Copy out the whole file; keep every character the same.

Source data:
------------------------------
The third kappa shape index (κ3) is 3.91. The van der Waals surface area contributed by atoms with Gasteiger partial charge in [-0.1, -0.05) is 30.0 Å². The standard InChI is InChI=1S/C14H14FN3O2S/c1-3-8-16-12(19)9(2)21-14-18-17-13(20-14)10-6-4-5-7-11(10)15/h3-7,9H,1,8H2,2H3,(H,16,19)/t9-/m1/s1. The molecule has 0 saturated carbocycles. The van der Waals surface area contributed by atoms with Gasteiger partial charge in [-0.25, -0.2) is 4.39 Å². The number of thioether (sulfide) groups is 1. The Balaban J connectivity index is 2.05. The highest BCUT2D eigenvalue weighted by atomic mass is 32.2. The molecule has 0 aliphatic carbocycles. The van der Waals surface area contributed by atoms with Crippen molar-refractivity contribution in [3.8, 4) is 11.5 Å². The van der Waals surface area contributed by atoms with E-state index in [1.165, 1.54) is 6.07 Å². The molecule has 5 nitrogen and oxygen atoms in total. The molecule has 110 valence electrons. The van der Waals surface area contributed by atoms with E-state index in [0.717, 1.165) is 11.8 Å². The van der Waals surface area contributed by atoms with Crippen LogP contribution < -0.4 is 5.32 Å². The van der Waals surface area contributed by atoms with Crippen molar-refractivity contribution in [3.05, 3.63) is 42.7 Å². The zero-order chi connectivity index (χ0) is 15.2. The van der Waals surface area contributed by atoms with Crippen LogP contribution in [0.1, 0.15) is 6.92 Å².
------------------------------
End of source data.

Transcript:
The third kappa shape index (κ3) is 3.91. The van der Waals surface area contributed by atoms with Gasteiger partial charge in [-0.1, -0.05) is 30.0 Å². The standard InChI is InChI=1S/C14H14FN3O2S/c1-3-8-16-12(19)9(2)21-14-18-17-13(20-14)10-6-4-5-7-11(10)15/h3-7,9H,1,8H2,2H3,(H,16,19)/t9-/m1/s1. The molecule has 0 saturated carbocycles. The van der Waals surface area contributed by atoms with Gasteiger partial charge in [-0.25, -0.2) is 4.39 Å². The number of thioether (sulfide) groups is 1. The Balaban J connectivity index is 2.05. The highest BCUT2D eigenvalue weighted by atomic mass is 32.2. The molecule has 0 aliphatic carbocycles. The van der Waals surface area contributed by atoms with Crippen molar-refractivity contribution in [3.8, 4) is 11.5 Å². The van der Waals surface area contributed by atoms with E-state index in [1.165, 1.54) is 6.07 Å². The molecule has 5 nitrogen and oxygen atoms in total. The molecule has 110 valence electrons. The van der Waals surface area contributed by atoms with E-state index in [0.717, 1.165) is 11.8 Å². The van der Waals surface area contributed by atoms with Crippen LogP contribution < -0.4 is 5.32 Å². The van der Waals surface area contributed by atoms with Crippen molar-refractivity contribution in [3.05, 3.63) is 42.7 Å². The zero-order chi connectivity index (χ0) is 15.2. The van der Waals surface area contributed by atoms with Crippen LogP contribution in [0.1, 0.15) is 6.92 Å².